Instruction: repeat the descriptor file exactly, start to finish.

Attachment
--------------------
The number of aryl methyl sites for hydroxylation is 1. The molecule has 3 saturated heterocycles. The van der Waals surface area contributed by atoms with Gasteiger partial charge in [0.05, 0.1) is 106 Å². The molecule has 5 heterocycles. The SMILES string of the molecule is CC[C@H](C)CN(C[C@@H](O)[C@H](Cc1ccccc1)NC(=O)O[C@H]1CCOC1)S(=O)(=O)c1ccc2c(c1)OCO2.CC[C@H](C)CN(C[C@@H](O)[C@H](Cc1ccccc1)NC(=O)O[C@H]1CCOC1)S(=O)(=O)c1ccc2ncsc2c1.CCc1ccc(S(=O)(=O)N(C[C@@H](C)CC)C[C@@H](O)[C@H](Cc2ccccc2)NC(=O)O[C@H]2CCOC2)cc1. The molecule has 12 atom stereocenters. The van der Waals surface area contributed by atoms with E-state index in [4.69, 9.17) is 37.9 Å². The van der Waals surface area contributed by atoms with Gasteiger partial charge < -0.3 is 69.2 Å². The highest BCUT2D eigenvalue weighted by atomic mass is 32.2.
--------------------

The number of aryl methyl sites for hydroxylation is 1. The molecule has 3 saturated heterocycles. The van der Waals surface area contributed by atoms with Gasteiger partial charge in [0.05, 0.1) is 106 Å². The molecule has 5 heterocycles. The SMILES string of the molecule is CC[C@H](C)CN(C[C@@H](O)[C@H](Cc1ccccc1)NC(=O)O[C@H]1CCOC1)S(=O)(=O)c1ccc2c(c1)OCO2.CC[C@H](C)CN(C[C@@H](O)[C@H](Cc1ccccc1)NC(=O)O[C@H]1CCOC1)S(=O)(=O)c1ccc2ncsc2c1.CCc1ccc(S(=O)(=O)N(C[C@@H](C)CC)C[C@@H](O)[C@H](Cc2ccccc2)NC(=O)O[C@H]2CCOC2)cc1. The molecule has 12 atom stereocenters. The van der Waals surface area contributed by atoms with E-state index in [4.69, 9.17) is 37.9 Å². The van der Waals surface area contributed by atoms with Gasteiger partial charge < -0.3 is 69.2 Å². The highest BCUT2D eigenvalue weighted by atomic mass is 32.2.